Yobie Benjamin

Yobie Benjamin has followed internet and e-commerce trends for longer than those terms have existed. As chief of global strategy for e-commerce and emerging technology at Ernst & Young in San Francisco, Benjamin works with dotcoms and Fortune 500 companies looking to excel on the net. He shares with CIO some of the myths and best practices of global e-commerce.

CIO: What are the biggest mistakes companies make when launching a global e- commerce operation?

BENJAMIN: Many people assign a VP for e-commerce, but that's not enough. I've seen it a dozen times: you have this VP, this bright star, he's so happy... the next thing you know he's scouring for resources. Success requires sincere investment from the highest level -- the chairman, CEO and major shareholders.

People ask, "Should I start an e-commerce division?" I say no. It creates a super class in the company because it's this cool, sexy thing -- and the rest of you can go about doing your same old business, by the way. You can't commit to e-commerce in pockets.

Then you have the dotcom startups that forget the discipline of how to become a real company. They want the IPO and once they get there, they lose interest.

How should companies approach the global marketplace?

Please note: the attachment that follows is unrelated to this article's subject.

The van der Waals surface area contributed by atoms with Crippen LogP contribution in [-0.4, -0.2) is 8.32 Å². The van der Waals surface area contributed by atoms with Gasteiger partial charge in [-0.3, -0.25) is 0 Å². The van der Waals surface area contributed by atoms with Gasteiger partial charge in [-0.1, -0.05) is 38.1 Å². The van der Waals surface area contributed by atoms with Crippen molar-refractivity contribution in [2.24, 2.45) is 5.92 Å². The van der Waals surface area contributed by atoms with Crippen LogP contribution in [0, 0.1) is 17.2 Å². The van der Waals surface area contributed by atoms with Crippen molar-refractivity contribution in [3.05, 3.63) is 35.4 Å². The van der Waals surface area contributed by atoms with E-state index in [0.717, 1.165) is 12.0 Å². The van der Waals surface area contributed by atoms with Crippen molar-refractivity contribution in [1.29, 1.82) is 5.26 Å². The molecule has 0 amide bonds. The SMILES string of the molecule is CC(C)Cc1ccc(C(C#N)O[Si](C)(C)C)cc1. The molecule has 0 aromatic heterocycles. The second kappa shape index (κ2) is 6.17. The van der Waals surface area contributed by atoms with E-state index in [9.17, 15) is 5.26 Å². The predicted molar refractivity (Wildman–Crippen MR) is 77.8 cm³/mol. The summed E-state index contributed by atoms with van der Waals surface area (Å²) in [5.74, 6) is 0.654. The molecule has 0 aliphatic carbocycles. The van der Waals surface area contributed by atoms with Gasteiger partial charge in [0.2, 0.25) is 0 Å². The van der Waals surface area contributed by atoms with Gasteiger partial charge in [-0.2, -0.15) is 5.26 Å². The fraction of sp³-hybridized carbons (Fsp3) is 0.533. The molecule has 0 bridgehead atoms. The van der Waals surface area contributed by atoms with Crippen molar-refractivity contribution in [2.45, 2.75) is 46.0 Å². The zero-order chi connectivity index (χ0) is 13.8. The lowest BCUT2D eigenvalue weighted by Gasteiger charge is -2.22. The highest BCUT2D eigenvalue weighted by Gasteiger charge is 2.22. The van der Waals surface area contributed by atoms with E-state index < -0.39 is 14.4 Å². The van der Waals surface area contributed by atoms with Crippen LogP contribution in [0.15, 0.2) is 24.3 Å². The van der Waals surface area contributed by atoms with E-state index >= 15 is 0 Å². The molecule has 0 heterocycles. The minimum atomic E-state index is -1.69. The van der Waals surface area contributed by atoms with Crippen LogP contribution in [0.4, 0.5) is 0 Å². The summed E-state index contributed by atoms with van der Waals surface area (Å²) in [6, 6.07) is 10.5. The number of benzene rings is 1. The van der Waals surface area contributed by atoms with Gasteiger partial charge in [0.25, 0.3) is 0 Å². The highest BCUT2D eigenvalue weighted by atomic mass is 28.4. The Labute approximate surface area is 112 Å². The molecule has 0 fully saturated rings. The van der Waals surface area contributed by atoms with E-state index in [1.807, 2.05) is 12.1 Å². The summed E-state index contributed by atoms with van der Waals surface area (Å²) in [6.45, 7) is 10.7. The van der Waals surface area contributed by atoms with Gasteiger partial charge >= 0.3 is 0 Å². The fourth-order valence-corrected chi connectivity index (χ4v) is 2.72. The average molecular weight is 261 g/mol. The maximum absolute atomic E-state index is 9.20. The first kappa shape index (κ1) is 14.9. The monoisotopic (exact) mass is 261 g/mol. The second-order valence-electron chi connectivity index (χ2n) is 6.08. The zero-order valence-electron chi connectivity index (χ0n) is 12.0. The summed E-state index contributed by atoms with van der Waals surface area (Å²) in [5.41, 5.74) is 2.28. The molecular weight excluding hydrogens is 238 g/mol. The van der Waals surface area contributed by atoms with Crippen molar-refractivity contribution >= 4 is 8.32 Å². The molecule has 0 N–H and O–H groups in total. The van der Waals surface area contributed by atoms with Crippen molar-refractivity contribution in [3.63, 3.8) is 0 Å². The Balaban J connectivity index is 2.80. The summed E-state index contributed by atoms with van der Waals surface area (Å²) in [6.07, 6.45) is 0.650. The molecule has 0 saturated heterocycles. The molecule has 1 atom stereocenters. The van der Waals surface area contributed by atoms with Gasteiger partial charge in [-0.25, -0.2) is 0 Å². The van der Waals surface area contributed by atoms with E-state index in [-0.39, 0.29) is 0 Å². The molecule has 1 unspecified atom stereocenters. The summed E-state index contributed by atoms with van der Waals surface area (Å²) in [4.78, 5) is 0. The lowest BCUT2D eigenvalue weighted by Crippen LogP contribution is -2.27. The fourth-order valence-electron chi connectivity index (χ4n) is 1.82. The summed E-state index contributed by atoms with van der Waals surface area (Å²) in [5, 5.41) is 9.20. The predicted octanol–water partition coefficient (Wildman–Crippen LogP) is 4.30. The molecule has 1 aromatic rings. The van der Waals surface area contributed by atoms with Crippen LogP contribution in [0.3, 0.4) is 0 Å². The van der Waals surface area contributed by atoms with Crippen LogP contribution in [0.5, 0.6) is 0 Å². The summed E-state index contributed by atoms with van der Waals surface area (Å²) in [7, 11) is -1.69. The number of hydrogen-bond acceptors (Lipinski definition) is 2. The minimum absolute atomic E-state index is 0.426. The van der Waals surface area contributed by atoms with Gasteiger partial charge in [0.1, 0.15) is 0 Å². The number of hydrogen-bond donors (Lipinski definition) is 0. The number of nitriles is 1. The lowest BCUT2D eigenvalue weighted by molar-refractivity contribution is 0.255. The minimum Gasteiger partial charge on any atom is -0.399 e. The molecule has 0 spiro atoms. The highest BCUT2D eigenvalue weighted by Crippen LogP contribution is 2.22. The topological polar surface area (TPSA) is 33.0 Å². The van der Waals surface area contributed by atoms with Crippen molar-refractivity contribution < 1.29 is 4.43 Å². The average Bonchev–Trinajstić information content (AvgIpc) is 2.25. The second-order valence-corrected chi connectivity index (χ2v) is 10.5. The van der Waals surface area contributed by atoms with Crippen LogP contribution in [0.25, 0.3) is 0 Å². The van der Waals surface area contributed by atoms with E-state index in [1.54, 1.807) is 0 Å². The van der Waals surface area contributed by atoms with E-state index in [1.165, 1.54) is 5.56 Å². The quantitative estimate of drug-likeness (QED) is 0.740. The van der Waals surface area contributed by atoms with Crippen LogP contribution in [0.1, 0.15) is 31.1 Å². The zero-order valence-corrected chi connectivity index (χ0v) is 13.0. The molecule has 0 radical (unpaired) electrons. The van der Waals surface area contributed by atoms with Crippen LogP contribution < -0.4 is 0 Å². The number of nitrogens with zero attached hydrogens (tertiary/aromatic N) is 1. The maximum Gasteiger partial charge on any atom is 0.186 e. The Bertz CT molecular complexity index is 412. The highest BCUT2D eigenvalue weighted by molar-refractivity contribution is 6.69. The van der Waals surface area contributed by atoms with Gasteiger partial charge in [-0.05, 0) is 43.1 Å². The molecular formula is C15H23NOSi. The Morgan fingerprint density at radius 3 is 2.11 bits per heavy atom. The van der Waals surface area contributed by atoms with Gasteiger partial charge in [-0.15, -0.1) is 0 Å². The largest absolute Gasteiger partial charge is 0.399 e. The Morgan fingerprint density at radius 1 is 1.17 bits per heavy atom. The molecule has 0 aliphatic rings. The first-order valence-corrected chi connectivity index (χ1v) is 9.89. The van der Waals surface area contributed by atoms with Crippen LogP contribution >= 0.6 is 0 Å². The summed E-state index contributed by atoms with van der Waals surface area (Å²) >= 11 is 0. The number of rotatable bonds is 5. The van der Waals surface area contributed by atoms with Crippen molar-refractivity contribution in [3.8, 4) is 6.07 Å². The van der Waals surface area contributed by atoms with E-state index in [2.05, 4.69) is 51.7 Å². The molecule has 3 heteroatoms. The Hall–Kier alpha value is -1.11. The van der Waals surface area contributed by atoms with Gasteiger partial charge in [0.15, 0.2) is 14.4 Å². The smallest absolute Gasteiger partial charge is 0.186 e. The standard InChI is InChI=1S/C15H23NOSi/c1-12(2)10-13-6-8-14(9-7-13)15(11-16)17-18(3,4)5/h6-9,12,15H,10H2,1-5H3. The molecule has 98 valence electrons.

With internet technology you're global from day one. Whether you're General Motors or a small antiques store in Kentucky, the day you go on the internet, everyone can see you. Your customers are no longer the people in your own community. The internet is the most unforgiving medium on the planet. The customer rules, and if you make a mistake they probably won't come back.

What about setting up foreign divisions?

Pursue partnerships rather than setting up a $10 million division in a new country. For instance, a lot of internet companies want to get into China. Instead of going in and building a whole new Yahoo.com, why not partner with China.com? Partner with the strongest player.

What kind of net businesses will thrive?

If you have a lot of eyeballs, you'll succeed. Community is crucial. Gaming.com is able to aggregate all the people who play games in the world. It's a defined audience and very loyal -- almost cultlike. What won't survive are people who say, "I'll build a great portal for kitchen supplies or food." Why would I go to a food portal? People can only eat so many things. There's no fanaticism about food compared with games.

I might have to disagree with you there.

The most fanatical areas -- research bears this out -- are health, parenting, games and finance. There's no stickiness to a wine.com.

You sure about that?

Buying wine is transactional, and the community of wine lovers is not large.

This story, "Yobie Benjamin" was originally published by CIO.

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